Craig-249 Expat- On Keeping It Simple

Craig note- While ESID, it`s best you KISS as a foreigner in Japan and on social media. (Enjoy!)

**ESID- every situation is different
**KISS- keep it simple stupid

I am a simple guy.

I`ve written before that; perhaps, my lone redeeming quality in life is that, “I am extraordinary at the ordinary.”

That`s it.

It`s my big, big, big secret to “success” in life, living in Japan, and on social media. But, you would be surprised how often that the little things trip up people in life.

There are many, many, many foreigners here that have trouble getting up on time. Years ago, there was a foreign English teacher who was absolutely terrible at showing up for community events.

It became a running joke that, “$%$%-sensei is going to be late.”

Eventually, the Japanese people in the community took to telling the English teacher that an event started 30 minutes before it actually did.

Her school gave her an alarm clock as “a joke” at her farewell party.

(Seriously, they did that…)

Oddly, social media “failure” happens for similar reasons. I get a lot of e-mails from people asking, “How can I get more followers?”

But, there is no super, super, super secret to growing on Twitter.

1. I post.
2. I post quality stuff.
3. I post often (at key times).
4. I blog several times a week.
5. I retweet people (minus the jacka$$es and folks that make no effort to retweet others). 
6. I engage every single person (minus trolls and escorts) who reach out to me.
7. And, I do it seven days a week without exception (outside of a small vacation or two).

But, I see most people on social media give up.

Many, many, many people come to Japan. And, they get excited to make podcasts, vlogs, YouTube videos, blogs, or post photos.

They dream of instant social media success.

And, yes, some foreigners do quickly reach some measure of tangible success.

Most don`t…

Or, they quit.

Most of the successful (non-famous) social media people who I have “met” here have worked hard to build a core of engagers, grow their social media while creating new and better content.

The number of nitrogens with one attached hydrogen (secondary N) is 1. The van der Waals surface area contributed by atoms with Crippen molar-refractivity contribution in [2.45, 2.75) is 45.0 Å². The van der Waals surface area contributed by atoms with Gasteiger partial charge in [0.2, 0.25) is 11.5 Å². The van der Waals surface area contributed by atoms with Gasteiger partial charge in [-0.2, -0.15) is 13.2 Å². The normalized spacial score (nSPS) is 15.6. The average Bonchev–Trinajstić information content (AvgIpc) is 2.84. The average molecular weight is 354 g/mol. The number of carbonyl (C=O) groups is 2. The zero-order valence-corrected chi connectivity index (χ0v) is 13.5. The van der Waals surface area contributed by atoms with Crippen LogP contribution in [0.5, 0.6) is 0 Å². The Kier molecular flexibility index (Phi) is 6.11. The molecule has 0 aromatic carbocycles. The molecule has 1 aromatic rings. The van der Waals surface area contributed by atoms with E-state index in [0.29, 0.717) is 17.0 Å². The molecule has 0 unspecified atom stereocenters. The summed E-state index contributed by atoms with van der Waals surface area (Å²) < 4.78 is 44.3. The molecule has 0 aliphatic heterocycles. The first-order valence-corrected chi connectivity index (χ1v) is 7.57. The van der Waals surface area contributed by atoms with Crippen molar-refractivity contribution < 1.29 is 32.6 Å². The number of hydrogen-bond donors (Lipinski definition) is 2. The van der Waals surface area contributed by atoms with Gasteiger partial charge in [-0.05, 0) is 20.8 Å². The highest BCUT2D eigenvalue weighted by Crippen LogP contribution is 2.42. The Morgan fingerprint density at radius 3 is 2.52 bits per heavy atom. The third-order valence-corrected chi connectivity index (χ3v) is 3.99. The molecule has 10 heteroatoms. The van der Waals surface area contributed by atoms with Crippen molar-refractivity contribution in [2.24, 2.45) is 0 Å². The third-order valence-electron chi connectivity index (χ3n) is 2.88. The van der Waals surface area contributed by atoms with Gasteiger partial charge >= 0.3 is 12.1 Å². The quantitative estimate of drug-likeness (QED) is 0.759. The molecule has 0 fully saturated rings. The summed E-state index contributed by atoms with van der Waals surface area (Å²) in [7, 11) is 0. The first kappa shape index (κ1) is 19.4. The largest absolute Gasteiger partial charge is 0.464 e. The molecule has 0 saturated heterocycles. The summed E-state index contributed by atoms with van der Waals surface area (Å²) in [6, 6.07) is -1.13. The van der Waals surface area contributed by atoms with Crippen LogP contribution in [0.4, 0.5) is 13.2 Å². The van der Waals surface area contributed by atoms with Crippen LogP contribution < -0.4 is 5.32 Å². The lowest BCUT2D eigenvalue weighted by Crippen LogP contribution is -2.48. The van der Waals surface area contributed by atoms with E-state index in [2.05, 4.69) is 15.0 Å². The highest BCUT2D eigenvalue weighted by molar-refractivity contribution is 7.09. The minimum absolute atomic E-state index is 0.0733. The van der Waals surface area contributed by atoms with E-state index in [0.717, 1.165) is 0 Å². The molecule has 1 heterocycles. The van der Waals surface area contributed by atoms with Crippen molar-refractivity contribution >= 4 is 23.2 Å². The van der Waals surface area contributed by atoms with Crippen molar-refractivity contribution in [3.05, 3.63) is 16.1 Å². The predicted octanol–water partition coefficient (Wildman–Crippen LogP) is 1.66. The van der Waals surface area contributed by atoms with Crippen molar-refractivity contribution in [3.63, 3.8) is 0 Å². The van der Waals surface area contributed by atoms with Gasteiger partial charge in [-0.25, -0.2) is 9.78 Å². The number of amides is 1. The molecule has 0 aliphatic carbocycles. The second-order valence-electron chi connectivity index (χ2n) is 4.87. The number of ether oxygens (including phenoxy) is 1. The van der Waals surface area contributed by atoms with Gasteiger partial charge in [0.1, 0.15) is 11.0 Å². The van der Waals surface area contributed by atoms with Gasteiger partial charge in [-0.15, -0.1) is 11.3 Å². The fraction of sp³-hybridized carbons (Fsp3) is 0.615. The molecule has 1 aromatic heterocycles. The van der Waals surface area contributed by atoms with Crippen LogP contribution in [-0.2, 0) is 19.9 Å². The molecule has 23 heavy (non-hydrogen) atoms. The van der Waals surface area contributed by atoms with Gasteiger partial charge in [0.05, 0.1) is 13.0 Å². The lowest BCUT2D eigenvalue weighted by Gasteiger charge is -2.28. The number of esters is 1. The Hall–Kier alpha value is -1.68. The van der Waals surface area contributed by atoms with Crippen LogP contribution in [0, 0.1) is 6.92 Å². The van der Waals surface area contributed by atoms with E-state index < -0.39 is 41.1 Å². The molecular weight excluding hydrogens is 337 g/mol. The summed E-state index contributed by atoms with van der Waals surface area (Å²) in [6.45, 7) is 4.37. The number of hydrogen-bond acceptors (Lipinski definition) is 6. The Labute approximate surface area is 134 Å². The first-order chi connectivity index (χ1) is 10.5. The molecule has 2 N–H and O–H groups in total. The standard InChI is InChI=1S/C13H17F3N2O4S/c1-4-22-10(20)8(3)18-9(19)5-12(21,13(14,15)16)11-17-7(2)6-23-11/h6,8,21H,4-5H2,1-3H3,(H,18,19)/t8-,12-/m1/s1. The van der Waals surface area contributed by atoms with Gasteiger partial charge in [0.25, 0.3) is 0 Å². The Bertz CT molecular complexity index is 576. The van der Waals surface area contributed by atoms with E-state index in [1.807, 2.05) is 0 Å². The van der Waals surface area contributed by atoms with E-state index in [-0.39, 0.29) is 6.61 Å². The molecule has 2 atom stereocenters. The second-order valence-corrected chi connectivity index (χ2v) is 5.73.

Of course, it would be amazing to be super, super, super popular on social media.

And, we live in times where a little, little, little nobody Grey, Grizzled, And Gaijin foreigner can get noticed.

It happens.

But, truth be told, if popularity was my only goal, there are far, far, far easier ways to go about it than Twitter.

Trust me, the pursuit of social media success is mundane in nature. (In real life, too…)

(It`s dang boring at times…)

Write.

Post.

Enagage.

Repeat. 

That`s the part I control. But, it is also the part I see social media dreamers fail at in droves.

They skip the grunt work, and they resort to shouting out to all who would-be engagers with reckless abandon.

(It gets surreal with some folks.)

I see many, many, many would-be social media stars going hat in hand to other (big/bigger) people to curry favor (i.e. a like, a share, a retweet, etc.) And, there is no shame in that.

To be sure, successful social media marketing involves a fair amount of butt-kissing (especially early on).

(That`s no less true in real life success at times.)

But, there are limits as to how far even the best of engagement is going to take someone`s social media. (Even the most famous of people have limits to their social media reaches…)

If one truly believes in the reason(s) that they are on social media in the first place…

They should stay the course and continue to control the quality of their content and not worry about how it is received by others.

For in the end, it is best to keep things nice and; well…

Simple.

Grey, Grizzled, and Gaijin

Got a Question for the Grey, Grizzled, And Gaijin Mailbag? Send it to: @craighoffman11 on Twitter.

“Life is really simple, but we insist on making it complicated.”- Confucius
 

Craig-248 Food- On Ramen

Craig note- I had not done a food post in a few months. (Enjoy!)

My wife loves ramen. She could eat it every day. I like ramen, too. But, it took awhile here for me to overcome that whole American instant cup ramen idea.  Ramen in Japan is much, much, much different.

(Instant noodles were a staple of my graduate school days. I avoided eating ramen when I first arrived in Japan.)